Angel funding looks set to increase in 2014—how early-stage startups can best compete for a piece of the pie

By Editor December 17, 2013
Courtesy of Alan Lobock.

Courtesy of Alan Lobock.By Alan Lobock, serial entrepreneur and co-founder of SkyMall and Worthworm

Many entrepreneurs dream about a Pinterest- or Uber-like round of funding, maybe even a big exit or IPO like Tumblr and Twitter. However, the reality is that most startups fail. For entrepreneurs preparing to seek financing, insights from experienced founders on how to pitch an investor are plentiful, but insight straight from the investors themselves is rare.

Ryan Sarver, a top Twitter executive turned partner at Redpoint Ventures, recently shared a wildly popular article on what he learned his first month as an investor. One of the most surprising lessons he learned was how little data was available on the companies he was meeting, with which to make the decision whether to invest or not. A recent study commissioned by my company, Worthworm, and conducted by third-party research firm OnePoll, uncovered Angel investors’ outlook for 2014. Surprisingly, it found about 40 percent of Angel investors make just one investment annually; about a third make five or more. That means most investors are only saying “yes” to five or fewer startups out of the hundreds or thousands they’re pitched each year. The good news is the same study showed more than a quarter of the Angel investors surveyed planned to increase the number and the dollar amount of the investments they plan to make in 2014.

If you have one, brief meeting to make a strong impression, it helps to know what the people you are trying to impress are looking for. Here are three tips to help you help investors make the decision to invest in your venture.

Think Like An Investor

The first rule of public speaking is: ‘Know your audience.’ It’s no different when pitching your venture to one or more prospective investors—you are engaging in public speaking. Too often, entrepreneurs emphasize their product or service in a pitch at the expense of discussing other issues of importance to investors—the relevant experience of the management team, the go-to-market strategy, the competitive landscape, likely acquirers that could facilitate an exit event. If you aren’t speaking about issues of importance to investors, you will lose their interest.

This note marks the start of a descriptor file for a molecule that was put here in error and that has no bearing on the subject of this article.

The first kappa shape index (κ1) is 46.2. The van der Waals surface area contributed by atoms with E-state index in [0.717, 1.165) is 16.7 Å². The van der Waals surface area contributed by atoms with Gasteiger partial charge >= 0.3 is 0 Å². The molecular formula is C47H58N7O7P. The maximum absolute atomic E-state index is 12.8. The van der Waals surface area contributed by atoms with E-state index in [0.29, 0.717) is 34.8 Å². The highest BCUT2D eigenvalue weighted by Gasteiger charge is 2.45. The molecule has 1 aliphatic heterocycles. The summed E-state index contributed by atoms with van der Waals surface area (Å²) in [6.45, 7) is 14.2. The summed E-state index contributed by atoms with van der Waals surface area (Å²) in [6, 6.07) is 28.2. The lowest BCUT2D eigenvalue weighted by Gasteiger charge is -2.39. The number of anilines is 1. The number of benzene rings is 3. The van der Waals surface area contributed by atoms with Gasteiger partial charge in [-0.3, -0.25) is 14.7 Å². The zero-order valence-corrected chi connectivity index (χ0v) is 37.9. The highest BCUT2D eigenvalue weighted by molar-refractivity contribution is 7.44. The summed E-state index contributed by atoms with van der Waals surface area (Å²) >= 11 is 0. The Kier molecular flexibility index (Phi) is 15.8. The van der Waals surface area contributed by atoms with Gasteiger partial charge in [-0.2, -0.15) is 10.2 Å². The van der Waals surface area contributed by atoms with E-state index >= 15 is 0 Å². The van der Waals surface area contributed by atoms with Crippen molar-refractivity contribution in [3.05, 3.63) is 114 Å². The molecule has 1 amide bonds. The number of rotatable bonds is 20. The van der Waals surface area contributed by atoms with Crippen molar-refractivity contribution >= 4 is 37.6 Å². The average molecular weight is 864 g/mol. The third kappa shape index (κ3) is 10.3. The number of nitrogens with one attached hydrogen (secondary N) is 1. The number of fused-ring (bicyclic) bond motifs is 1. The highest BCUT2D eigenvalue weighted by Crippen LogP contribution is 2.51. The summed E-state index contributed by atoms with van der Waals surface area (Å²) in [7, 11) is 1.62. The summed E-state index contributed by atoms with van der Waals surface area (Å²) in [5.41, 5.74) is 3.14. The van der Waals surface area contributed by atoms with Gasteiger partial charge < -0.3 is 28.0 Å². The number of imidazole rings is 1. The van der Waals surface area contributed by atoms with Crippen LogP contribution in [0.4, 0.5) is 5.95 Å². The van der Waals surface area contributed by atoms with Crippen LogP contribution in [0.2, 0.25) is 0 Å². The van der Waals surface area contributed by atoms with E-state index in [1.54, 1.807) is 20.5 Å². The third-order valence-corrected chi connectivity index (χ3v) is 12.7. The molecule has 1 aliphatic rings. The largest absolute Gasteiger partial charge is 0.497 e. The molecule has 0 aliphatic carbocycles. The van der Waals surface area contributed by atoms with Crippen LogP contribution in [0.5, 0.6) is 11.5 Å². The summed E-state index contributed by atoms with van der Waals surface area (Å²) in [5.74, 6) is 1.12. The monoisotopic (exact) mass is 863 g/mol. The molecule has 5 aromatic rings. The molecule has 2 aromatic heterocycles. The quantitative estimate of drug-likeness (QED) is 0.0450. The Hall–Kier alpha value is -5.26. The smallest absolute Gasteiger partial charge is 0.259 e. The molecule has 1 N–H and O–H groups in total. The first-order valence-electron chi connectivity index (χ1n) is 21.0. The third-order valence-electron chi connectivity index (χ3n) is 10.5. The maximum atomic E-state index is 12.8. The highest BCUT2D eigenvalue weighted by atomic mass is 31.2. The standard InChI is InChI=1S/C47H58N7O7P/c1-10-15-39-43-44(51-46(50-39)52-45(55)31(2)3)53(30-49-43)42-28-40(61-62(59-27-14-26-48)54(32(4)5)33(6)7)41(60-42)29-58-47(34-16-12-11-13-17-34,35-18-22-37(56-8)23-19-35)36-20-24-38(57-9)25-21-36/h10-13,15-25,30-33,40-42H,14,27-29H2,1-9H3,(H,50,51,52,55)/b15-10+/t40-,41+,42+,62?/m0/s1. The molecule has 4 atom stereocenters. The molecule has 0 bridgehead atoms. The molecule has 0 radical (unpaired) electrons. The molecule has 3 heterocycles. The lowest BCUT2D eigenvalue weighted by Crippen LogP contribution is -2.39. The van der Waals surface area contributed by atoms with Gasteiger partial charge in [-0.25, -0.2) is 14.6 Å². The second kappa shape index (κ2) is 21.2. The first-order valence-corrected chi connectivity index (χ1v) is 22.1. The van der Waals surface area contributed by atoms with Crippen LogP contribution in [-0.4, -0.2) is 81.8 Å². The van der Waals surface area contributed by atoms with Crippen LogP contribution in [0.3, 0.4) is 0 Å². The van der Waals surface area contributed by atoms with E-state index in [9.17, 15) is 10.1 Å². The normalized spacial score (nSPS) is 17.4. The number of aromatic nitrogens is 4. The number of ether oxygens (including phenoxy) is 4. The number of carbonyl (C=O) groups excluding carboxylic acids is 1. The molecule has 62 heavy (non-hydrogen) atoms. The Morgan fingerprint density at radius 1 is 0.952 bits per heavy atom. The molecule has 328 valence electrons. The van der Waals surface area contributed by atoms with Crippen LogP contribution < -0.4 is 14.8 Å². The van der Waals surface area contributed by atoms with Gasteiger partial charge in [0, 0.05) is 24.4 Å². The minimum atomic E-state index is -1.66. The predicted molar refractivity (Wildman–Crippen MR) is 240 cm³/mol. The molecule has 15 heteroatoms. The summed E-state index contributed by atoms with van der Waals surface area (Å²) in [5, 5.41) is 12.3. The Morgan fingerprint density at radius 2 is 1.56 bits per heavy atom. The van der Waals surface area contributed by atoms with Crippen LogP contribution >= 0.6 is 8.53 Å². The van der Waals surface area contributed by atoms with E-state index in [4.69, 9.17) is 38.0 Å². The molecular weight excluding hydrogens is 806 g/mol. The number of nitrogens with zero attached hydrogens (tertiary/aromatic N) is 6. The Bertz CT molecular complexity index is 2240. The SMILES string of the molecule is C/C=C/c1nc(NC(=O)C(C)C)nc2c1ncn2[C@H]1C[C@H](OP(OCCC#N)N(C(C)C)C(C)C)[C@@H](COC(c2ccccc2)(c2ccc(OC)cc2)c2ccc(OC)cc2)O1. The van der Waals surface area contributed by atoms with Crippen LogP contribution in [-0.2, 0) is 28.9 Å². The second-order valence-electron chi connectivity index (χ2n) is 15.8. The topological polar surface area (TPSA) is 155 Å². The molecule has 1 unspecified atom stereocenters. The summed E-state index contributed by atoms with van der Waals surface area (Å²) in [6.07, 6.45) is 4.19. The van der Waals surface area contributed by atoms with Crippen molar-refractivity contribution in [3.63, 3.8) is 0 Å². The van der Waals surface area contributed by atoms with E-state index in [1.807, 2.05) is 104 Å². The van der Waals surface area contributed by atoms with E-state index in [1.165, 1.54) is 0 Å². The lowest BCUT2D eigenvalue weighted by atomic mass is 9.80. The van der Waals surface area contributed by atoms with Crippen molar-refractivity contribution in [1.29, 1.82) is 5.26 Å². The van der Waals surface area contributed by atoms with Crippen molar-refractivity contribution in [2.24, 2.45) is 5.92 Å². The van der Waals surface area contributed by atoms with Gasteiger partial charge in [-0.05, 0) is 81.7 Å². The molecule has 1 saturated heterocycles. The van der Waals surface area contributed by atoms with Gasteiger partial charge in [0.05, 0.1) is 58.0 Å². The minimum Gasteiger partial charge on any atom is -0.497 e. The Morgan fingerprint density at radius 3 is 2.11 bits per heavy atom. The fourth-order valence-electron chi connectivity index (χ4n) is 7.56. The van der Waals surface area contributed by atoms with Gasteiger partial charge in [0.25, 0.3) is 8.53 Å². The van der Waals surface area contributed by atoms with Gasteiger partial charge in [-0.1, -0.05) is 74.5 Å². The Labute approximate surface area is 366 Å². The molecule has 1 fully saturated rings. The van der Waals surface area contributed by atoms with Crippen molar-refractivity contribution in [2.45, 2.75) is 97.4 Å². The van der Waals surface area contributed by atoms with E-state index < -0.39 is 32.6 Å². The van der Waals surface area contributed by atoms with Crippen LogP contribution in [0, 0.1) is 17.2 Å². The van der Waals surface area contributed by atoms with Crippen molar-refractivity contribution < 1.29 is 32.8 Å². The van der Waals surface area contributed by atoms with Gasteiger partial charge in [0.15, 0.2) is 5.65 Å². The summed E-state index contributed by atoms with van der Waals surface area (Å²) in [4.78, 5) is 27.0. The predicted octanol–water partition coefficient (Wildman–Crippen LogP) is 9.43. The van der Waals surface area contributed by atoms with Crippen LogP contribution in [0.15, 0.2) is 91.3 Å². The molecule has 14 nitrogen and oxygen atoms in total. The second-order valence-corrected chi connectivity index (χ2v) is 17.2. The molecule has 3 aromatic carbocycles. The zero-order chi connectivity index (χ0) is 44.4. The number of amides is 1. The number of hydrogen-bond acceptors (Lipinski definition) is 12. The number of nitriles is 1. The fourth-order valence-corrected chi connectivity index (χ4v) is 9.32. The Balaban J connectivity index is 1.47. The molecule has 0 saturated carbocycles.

Furthermore, in pitching to investors, you should weave a narrative rather than simply state the facts. Think about it—would you rather have someone read the almanac to you or read an exciting, factual account to you? At the end of the day, investors are still people like you and me, and you need to appeal to them on an emotional level as well as an analytical level.

Finally, understand that you have a lot of information to convey in a short amount of time. Decide on the three most important takeaways you want prospective investors to leave your presentation with, and do all that you can to ensure those three messages are burned into the minds of your audience. I like placing an easel at the front of the room, writing the three takeaways on the easel, and mentioning at the outset of my pitch that if my audience remembers nothing else from my presentation, remember these three items.

Pick the Right Markets